Saturday, 29 August 2015

972CUF - August 2015

Work on the rear axle has continued since the last update in May, becoming rather a painful saga. After the refurbished hubs were put up, it was found the replacement brake drums wouldn't fit: they were binding on the new brake linings. Odd, as all of the replacement parts were new and within the manufacturer's tolerance. This vehicle is a side project, but quickly became the focus of attention for several staff for many, many weeks. The hubs were taken down, bearings rechecked and refitted; the brake pins and bushes checked for excess play - nothing amiss here; the brake shoes were swapped for others, again no difference; then, the brake drums were slightly turned down and checked for ovality. Finally, the near-side went together perfectly - ah, we thought, the off-side would be a doddle. Wrong. (The off-side hub is seen here, once more removed).

Hours more were spent carrying out checks. Finally, micrometer checks to the wheel studs (to which the wheels are fixed), revealed small variations in measurement between each stub.  This variation prevented the brake drum from sitting true. This bus has not yet joined our operational fleet since being purchased from its previous owner, and this sort of check is imperative to ensure future safe operation. It would seem that sometime in the past, the off-side rear wheel assembly has been strained, possibly due to hitting a severe pothole or similar. There was nothing for it but to change the studs for new ones; fortunately, these were in stock, purchased as part of an auction lot during the sale of items from the former Southdown garage at Hilsea. Here is a close-up shot of one of the wheel studs, and next to it the hole where one has been removed. Finally, we can report that the work was successful and at last the rear wheels are on!

PUF161H - July 2015

Much of the mechanical overhaul is complete, save for one or two jobs which need to be tackled nearer the end of the project. Earlier, when the front axle was checked, we found excessive play in the king pins. These are large steel pins fitted to each end of the front axle and enable the wheels to steer left or right. Too much lift or tightness can usually be adjusted through adding or removing shims. However, too much sideways play often suggests the pins are worn. Dreading the task ahead, much to our delight we found that new king pin sets are still available and very reasonably priced at that! A small miracle considering the vehicle is over 45 years old.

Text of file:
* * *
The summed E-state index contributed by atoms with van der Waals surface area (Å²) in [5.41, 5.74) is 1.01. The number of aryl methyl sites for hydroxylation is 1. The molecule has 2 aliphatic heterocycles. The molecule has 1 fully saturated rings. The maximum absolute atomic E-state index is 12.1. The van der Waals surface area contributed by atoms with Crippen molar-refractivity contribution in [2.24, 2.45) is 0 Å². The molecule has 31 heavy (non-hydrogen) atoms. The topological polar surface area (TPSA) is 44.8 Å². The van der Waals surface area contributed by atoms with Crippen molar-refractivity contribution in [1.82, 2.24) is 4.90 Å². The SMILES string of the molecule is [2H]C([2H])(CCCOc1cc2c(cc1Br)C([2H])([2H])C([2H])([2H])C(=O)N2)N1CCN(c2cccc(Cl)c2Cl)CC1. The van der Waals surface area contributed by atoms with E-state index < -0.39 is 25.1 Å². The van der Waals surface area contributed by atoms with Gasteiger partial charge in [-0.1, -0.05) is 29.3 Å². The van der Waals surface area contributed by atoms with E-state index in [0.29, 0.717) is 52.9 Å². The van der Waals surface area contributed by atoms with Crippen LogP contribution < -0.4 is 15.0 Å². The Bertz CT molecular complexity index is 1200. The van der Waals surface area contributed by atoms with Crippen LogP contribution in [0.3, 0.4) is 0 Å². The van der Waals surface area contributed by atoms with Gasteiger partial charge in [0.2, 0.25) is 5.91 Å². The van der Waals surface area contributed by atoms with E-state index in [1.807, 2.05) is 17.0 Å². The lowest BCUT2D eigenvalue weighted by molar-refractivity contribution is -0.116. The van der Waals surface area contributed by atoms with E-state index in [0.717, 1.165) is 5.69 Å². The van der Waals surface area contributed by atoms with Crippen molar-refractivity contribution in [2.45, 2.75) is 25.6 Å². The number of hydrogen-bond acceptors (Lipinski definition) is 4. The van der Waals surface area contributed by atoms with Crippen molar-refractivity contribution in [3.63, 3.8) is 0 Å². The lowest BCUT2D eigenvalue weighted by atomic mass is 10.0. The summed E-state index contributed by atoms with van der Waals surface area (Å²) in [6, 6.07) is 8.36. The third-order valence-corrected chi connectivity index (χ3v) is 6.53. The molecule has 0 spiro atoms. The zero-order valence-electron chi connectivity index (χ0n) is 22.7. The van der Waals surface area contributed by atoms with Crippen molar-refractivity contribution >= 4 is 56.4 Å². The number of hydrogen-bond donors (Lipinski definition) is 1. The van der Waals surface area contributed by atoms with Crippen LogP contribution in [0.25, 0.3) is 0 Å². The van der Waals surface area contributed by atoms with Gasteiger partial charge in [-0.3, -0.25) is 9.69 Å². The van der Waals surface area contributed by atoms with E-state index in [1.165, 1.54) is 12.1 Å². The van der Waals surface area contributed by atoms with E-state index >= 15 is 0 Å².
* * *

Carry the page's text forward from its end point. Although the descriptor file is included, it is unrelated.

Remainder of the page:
First, we stripped out the old pins and removed the stub axle. This is a daunting job, as king pins often seize in position. However, a few taps and out they came, much to the relief of the people involved. The first two pictures show one of the stub axles after removal of the pin. In the first. the wheel bearings run on the polished surfaces on the right hand side; in the second, the apertures in which the pin sits and upon which the stub assembly swivels can be seen. Photo three shows the end of the axle into which the pin slides.

Below: a pandora's box of replacement parts! The old pin is to the left; in the box is a new pin, new brass bushes, seals and grommets. 

And finally, the wheel assembly refitted, free from side-play.